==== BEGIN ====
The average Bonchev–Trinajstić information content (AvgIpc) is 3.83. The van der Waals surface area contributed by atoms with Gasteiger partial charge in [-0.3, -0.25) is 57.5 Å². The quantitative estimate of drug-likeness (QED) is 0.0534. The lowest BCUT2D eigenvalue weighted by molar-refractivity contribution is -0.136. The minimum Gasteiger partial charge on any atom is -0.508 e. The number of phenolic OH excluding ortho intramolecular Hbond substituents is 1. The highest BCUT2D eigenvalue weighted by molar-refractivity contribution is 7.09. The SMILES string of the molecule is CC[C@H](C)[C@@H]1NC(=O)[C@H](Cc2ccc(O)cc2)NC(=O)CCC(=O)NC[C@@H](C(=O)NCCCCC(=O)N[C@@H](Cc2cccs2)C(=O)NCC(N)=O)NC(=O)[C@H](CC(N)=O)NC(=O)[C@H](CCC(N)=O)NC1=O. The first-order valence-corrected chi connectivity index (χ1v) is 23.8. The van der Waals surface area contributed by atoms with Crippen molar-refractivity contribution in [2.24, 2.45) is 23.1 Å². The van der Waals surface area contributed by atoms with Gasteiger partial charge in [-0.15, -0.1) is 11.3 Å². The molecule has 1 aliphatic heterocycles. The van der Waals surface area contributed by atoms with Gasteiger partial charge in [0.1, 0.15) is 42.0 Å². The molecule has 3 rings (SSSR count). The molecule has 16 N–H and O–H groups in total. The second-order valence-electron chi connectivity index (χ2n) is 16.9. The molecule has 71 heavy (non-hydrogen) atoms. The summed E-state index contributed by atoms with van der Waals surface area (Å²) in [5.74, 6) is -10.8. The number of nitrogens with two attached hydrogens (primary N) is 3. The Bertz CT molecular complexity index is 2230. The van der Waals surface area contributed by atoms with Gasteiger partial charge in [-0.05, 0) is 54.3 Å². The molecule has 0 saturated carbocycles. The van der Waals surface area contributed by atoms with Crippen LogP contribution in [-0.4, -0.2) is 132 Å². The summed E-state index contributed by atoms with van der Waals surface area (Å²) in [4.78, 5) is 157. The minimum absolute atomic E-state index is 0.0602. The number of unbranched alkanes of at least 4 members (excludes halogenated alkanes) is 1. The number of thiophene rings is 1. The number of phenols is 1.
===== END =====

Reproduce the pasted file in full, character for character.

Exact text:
The average Bonchev–Trinajstić information content (AvgIpc) is 3.83. The van der Waals surface area contributed by atoms with Gasteiger partial charge in [-0.3, -0.25) is 57.5 Å². The quantitative estimate of drug-likeness (QED) is 0.0534. The lowest BCUT2D eigenvalue weighted by molar-refractivity contribution is -0.136. The minimum Gasteiger partial charge on any atom is -0.508 e. The number of phenolic OH excluding ortho intramolecular Hbond substituents is 1. The highest BCUT2D eigenvalue weighted by molar-refractivity contribution is 7.09. The SMILES string of the molecule is CC[C@H](C)[C@@H]1NC(=O)[C@H](Cc2ccc(O)cc2)NC(=O)CCC(=O)NC[C@@H](C(=O)NCCCCC(=O)N[C@@H](Cc2cccs2)C(=O)NCC(N)=O)NC(=O)[C@H](CC(N)=O)NC(=O)[C@H](CCC(N)=O)NC1=O. The first-order valence-corrected chi connectivity index (χ1v) is 23.8. The van der Waals surface area contributed by atoms with Crippen molar-refractivity contribution in [2.24, 2.45) is 23.1 Å². The van der Waals surface area contributed by atoms with Gasteiger partial charge in [-0.15, -0.1) is 11.3 Å². The molecule has 1 aliphatic heterocycles. The van der Waals surface area contributed by atoms with Gasteiger partial charge in [0.1, 0.15) is 42.0 Å². The molecule has 3 rings (SSSR count). The molecule has 16 N–H and O–H groups in total. The second-order valence-electron chi connectivity index (χ2n) is 16.9. The molecule has 71 heavy (non-hydrogen) atoms. The summed E-state index contributed by atoms with van der Waals surface area (Å²) in [5.74, 6) is -10.8. The number of nitrogens with two attached hydrogens (primary N) is 3. The Bertz CT molecular complexity index is 2230. The van der Waals surface area contributed by atoms with Gasteiger partial charge in [-0.05, 0) is 54.3 Å². The molecule has 0 saturated carbocycles. The van der Waals surface area contributed by atoms with Crippen LogP contribution in [-0.4, -0.2) is 132 Å². The summed E-state index contributed by atoms with van der Waals surface area (Å²) in [4.78, 5) is 157. The minimum absolute atomic E-state index is 0.0602. The number of unbranched alkanes of at least 4 members (excludes halogenated alkanes) is 1. The number of thiophene rings is 1. The number of phenols is 1.